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What causes childhood asthma?

The majority of children with asthma have allergies. Even exposure to low-grade allergens (those that do not cause significant allergic reactions) may increase the severity of the asthma. In addition, allergies may play a role in undiagnosed asthma cases. Other triggers of childhood asthma may include the following:

  • upper respiratory infections (i.e., colds)
  • inhaled irritants, such as secondhand smoke
  • certain weather conditions, such as cold air
  • physical expressions of emotion, such as crying, laughing, or yelling

However, with proper management of the asthma, such as avoiding triggers, taking prescribed medications, monitoring for warning signs, and knowing what to do during an asthma attack, an individual with asthma can conduct a healthy and active lifestyle.

Do children outgrow childhood asthma?

How asthma will affect a child throughout his/her lifetime varies, depending on the child. For some children, asthma improves during the teenage years, while others have symptoms that become more severe over time. About half of the children who have asthma at a young age appear to "outgrow" it, although the asthma symptoms may reappear later in life.

If my teen has asthma, can he/she participate in sports?

Exercise, such as running, may trigger an asthma attack in the majority of adolescents with asthma. However, with proper management, an adolescent with asthma can maintain full participation in most sports. Aerobic exercise actually improves airway function by strengthening breathing muscles. Some tips for exercising with asthma include the following:

Picture of two young girls, smiling
  • Make sure your teen stretches before and after exercising, breathing through the nose and not the mouth to warm and humidify the air before it enters the airways.
  • Make sure your teen is compliant with all medication before exercising, as recommended by his/her physician.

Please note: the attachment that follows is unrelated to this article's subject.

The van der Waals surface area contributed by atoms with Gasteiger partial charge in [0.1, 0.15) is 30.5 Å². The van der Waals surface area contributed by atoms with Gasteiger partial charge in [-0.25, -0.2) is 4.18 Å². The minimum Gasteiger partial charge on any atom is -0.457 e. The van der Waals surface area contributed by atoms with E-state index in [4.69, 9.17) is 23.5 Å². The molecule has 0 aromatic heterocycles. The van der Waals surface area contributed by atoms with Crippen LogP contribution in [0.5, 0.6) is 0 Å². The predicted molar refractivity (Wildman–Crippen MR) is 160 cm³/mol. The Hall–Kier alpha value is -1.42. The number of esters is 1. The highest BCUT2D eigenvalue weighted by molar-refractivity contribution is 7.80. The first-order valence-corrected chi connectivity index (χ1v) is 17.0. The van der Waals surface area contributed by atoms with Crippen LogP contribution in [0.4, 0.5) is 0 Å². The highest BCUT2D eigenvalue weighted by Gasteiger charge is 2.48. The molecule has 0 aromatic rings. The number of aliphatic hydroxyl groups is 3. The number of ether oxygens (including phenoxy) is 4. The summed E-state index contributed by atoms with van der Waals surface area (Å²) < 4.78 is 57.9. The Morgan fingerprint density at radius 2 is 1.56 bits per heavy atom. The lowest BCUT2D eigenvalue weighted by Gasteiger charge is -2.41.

• Make sure your teen carries a "reliever" or "reserve" medications, just in case of an asthma attack.
  • During cold weather, make sure your teen wears a scarf over the mouth and nose, so that the air breathed in is warm and easier to inhale.

Asthma and school:

Some adolescents with asthma may need to take their medications during school hours. It is important that the adolescent, family, physician, and school staff all work together toward meeting the asthma treatment goals. To ensure optimal asthma care during school hours, the American Academy of Allergy, Asthma, and Immunology recommends the following:

  • Meet with teachers, the school nurse, and other relevant school staff to inform them about your adolescent's condition and special needs.
  • Educate school personnel on your adolescent's asthma medications and how to assist during an asthma attack.
  • Ask school staff to treat your teen "normally" when the asthma is under control.
  • Before your teen starts a physical education class or team sport, educate that teacher or coach on exercise-induced asthma.
  • Check indoor air quality, allergens, and irritants in the school.
  • Take steps to prevent asthma symptoms from starting that could hamper your teen's energy level.
  • Ensure your adolescent's emotional well-being by reassuring him/her that asthma does not have to slow him/her down or make him/her different from others.

Giving your adolescent control of asthma:

It is very important to be honest with your teen about his/her condition, the severity of the condition, and the use of medications. Always remember, achieving independence is an important goal for an adolescent. They do no want to be different, yet they will need guidance and supervision on any restrictions they might have.

Generally, many adolescents resist having to take chronic medications, do not like having restrictions on their life, and do not want to be different. It is crucial to involve your adolescent in every aspect of the management of his/her asthma. He/she should help with goal setting and help decide which medications work best for him/her. Asthma "contracts" can be given to your adolescent child in order that he/she may have some control of his/her asthma, yet continue to allow overall parental supervision of his/her condition.

Having asthma does not have to mean having less fun than other adolescents. It is important for your adolescent child to tell his/her friends and dates what triggers the asthma, such as cigarette smoke or even perfumes or after-shaves, depending on his/her sensitivity. In addition, your adolescent child should continue taking the asthma medication as prescribed. If your adolescent child has exercise-induced asthma, he/she may need to take a preventive medicine before participating in any physical activities, such as dancing. Always consult your adolescent's physician if you have questions.

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Online Resources of Adolescent Medicine

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